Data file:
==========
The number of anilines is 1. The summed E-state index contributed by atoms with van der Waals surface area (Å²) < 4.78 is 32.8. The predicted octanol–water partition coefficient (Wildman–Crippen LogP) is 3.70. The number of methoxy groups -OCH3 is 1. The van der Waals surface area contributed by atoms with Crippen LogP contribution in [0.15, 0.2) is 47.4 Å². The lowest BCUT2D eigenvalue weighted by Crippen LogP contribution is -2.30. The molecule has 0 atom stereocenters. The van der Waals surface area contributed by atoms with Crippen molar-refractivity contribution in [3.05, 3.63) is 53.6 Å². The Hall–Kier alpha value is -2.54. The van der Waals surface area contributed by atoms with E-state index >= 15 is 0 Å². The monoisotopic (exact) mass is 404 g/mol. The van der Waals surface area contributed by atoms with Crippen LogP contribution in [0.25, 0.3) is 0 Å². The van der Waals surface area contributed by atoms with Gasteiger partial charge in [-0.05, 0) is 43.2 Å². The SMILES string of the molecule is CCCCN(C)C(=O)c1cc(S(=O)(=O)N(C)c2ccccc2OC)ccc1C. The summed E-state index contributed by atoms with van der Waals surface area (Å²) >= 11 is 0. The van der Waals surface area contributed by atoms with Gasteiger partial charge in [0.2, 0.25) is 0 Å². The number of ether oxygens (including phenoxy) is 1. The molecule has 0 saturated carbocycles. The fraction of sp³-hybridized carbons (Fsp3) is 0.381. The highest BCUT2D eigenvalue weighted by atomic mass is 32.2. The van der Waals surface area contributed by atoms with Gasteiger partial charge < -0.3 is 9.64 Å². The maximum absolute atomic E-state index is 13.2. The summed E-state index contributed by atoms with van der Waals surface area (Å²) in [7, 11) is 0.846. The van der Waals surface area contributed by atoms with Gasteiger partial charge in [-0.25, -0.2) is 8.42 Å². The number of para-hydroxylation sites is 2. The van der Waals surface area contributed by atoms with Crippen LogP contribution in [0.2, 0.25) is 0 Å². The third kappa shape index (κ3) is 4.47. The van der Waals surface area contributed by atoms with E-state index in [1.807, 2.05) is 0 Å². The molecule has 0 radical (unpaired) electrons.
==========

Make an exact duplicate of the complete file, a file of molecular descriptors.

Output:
The number of anilines is 1. The summed E-state index contributed by atoms with van der Waals surface area (Å²) < 4.78 is 32.8. The predicted octanol–water partition coefficient (Wildman–Crippen LogP) is 3.70. The number of methoxy groups -OCH3 is 1. The van der Waals surface area contributed by atoms with Crippen LogP contribution in [0.15, 0.2) is 47.4 Å². The lowest BCUT2D eigenvalue weighted by Crippen LogP contribution is -2.30. The molecule has 0 atom stereocenters. The van der Waals surface area contributed by atoms with Crippen molar-refractivity contribution in [3.05, 3.63) is 53.6 Å². The Hall–Kier alpha value is -2.54. The van der Waals surface area contributed by atoms with E-state index >= 15 is 0 Å². The monoisotopic (exact) mass is 404 g/mol. The van der Waals surface area contributed by atoms with Crippen LogP contribution in [0.25, 0.3) is 0 Å². The van der Waals surface area contributed by atoms with Gasteiger partial charge in [-0.05, 0) is 43.2 Å². The SMILES string of the molecule is CCCCN(C)C(=O)c1cc(S(=O)(=O)N(C)c2ccccc2OC)ccc1C. The summed E-state index contributed by atoms with van der Waals surface area (Å²) >= 11 is 0. The van der Waals surface area contributed by atoms with Gasteiger partial charge in [0.2, 0.25) is 0 Å². The number of ether oxygens (including phenoxy) is 1. The molecule has 0 saturated carbocycles. The fraction of sp³-hybridized carbons (Fsp3) is 0.381. The highest BCUT2D eigenvalue weighted by atomic mass is 32.2. The van der Waals surface area contributed by atoms with Gasteiger partial charge < -0.3 is 9.64 Å². The maximum absolute atomic E-state index is 13.2. The summed E-state index contributed by atoms with van der Waals surface area (Å²) in [7, 11) is 0.846. The van der Waals surface area contributed by atoms with Gasteiger partial charge in [-0.25, -0.2) is 8.42 Å². The number of para-hydroxylation sites is 2. The van der Waals surface area contributed by atoms with Crippen LogP contribution in [0.2, 0.25) is 0 Å². The third kappa shape index (κ3) is 4.47. The van der Waals surface area contributed by atoms with E-state index in [1.807, 2.05) is 0 Å². The molecule has 0 radical (unpaired) electrons.